The Uppatasanti Pagoda.
Myanmar’s gaudily peculiar capital Nay Pyi Taw, literally translated as “Abode of Kings”, is one of the world’s most bizarre cities — a place for Myanmar bureaucrats and perhaps curious travellers. It is grandiose in scale, about 7,000km², or four times the size of Bangkok, but its official population is only one million. And it seems much less in reality.
Driving through its soulless multi-lane boulevards, one would be passing through different zones from residential, recreational and commercial to hotels, military residences and government offices. It’s a surreal scene to be in the capital of a country that has more than quadrupled its influx of tourists over the past 10 years in one of the most visited regions in the world and be met with sterile streets and meticulously trimmed shrubs all over town.
Rumour has it that an astrologer played a key role in the quiet relocation of Myanmar’s capital in 2005 from Yangon. Though the real cause remains unknown, others claim that it is Nay Pyi Taw’s strategic geographical location that protects it from amphibious attacks or the way in which political demonstrations can be prevented in the newly designed town.
Getting around this purpose-built capital can be expensive as there is no public transportation and things are far away from each other. Travelling from one “zone” to another could take up to an hour despite a striking absence of cars or other life on the streets.
A market vendor wearing the traditional thanaka paste on her cheeks.
Food, however, is remarkably cheap, which isn’t very surprising given the country’s minimum wage of less than US$3 a day. At Shwe Si Taw, an all-you-can-eat diner, for instance, costs only 4,000 kyat (95 baht) to enjoy a wide array of nourishing authentic Myanmar cuisine with waitresses attentively refilling dishes throughout the meal. The ability to easily sample the local food culture is then one of the few perks Nay Pyi Taw has got to offer.
But brace yourself for a general lack of atmosphere. At Shwe Si Taw, despite the fact that it was dinner time, we were the only customers in an otherwise gapingly empty restaurant.
In a more crowded and lively restaurant where the locals eat, the food was remarkably cheap at about 700 kyat (16 baht) for a plate of rice, three side dishes and hot chicken soup served in a military mess tray.
If you want to rub shoulders with true locals, Myoma Market will not let you down, as it is perhaps one of the most populous places in town.
In what is known as the city’s commercial centre with several hundred shops, greengrocers and local food stalls, be sure to grab the distinctive yellow paste thanaka as seen commonly applied on locals’ faces. For a truly authentic experience, make it yourself by picking the eponymous tree’s bark, grind it on a flat stone slab and mix it with water. The ready-made powder is also available at 1,200 kyat for a small jar.
At a local restaurant, one of the scarce pockets of life.
As in any regular market, products such as garments, domestic goods, fashion clothing and accessories can also be found here. What’s worth buying is perhaps the wide variety of traditional Myanmar longyis, a sarong-like tube of fabric worn by both genders. Small tip before visiting the market: avoid anything that might cause you to feel compelled to use the market’s restroom. It’s not pretty.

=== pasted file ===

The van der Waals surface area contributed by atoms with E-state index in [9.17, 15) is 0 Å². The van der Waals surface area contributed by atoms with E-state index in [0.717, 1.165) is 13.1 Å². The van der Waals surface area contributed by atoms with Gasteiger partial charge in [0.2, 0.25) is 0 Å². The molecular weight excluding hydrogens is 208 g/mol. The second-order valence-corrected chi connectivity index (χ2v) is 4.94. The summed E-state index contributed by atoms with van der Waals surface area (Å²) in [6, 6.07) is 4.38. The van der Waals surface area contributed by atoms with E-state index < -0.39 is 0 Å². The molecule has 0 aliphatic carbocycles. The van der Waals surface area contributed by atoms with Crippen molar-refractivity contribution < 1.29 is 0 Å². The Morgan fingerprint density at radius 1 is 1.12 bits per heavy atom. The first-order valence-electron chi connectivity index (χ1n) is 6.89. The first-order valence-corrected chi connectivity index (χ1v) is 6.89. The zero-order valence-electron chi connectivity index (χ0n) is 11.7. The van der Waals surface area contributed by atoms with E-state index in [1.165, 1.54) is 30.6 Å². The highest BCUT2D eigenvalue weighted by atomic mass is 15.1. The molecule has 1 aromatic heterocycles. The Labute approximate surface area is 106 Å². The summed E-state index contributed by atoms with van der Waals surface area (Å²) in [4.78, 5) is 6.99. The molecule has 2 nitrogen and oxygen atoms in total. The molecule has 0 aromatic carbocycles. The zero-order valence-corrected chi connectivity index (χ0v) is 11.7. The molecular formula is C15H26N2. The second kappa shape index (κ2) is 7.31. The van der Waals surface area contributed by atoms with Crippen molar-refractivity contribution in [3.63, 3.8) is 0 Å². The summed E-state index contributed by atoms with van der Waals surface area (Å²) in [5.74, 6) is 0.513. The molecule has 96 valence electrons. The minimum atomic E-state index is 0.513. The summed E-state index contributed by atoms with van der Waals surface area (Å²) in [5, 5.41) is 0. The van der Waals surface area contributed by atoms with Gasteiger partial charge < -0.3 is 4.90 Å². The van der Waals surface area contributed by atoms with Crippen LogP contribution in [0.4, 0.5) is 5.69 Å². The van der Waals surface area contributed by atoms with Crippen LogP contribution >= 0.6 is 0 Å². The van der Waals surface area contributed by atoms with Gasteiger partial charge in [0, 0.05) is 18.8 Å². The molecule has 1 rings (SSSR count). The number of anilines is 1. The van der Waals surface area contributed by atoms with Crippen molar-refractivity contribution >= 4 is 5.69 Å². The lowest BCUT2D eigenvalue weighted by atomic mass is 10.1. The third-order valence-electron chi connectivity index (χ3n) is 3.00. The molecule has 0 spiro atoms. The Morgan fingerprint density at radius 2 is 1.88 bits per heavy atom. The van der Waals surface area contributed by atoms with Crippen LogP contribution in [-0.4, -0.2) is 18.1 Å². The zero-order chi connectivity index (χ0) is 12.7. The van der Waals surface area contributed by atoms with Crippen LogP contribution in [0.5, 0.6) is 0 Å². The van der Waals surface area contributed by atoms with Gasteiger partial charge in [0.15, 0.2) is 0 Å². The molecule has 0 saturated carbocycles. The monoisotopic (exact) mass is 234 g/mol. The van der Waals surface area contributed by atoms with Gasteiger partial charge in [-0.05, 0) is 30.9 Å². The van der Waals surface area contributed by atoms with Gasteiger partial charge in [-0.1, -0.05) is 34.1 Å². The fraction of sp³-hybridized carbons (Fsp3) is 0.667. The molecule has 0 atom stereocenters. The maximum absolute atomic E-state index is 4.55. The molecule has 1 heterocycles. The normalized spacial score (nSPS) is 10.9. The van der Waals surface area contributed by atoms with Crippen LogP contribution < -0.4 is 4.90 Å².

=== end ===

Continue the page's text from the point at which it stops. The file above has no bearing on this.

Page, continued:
Other places to shop include the two medium-size modern shopping centres, Junction and Capital, where one can find both locals and expats alike.
In the evening when daylight fades, pay a visit to the gilded 100m Uppatasanti Pagoda. It is the landmark of this city, built completely by manual labour and an almost perfect replica of the sacred Shwedagon Pagoda in the old capital Yangon. Get a beautiful snapshot of the golden aura in the twilight sky and a glimpse of locals praying around the monument.
Upon your visit, be sure to take off your shoes and socks and dress appropriately. Men need to wear trousers and women must wear long skirts. Otherwise, you will be told to rent a longyi, available in front of the entrance.
While we were at the pagoda, there was this recurring monstrous roaring sound and we found out later that it was from the white elephants nearby. It didn’t sound so friendly that day, so we refrained from visiting. Throughout history, white elephants have been revered as symbols of power and good fortune, serving many Southeast Asian countries as a lucky charm of national well-being and stability.
Hotels here are largely deserted and cheap. In size and scale they are reminiscent of those in luxury casino cities like Las Vegas; just without people or fun. The spacious suite at Horizon Lake View Resort with a separate living room and an enormous bathroom with a tub was a very reasonable 1,800 baht a night.
While Myanmar authorities are trying to establish many tourist attractions in Nay Pyi Taw, including a National Herbal Park, a Safari Park, museums and a Zoological Garden (the largest of its kind in Southeast Asia), it will be a long time before this capital features the urban amenities that make up a real city.
Instead, the abrupt and hasty move in the mid-2000s led to a lack of schools and other basic facilities necessary for a decent life and raising a family.
One industry, however, that surely benefits tremendously from this unattractive and unlivable city is air travel, as business people and politicians commute in and out of here on a daily and weekly basis.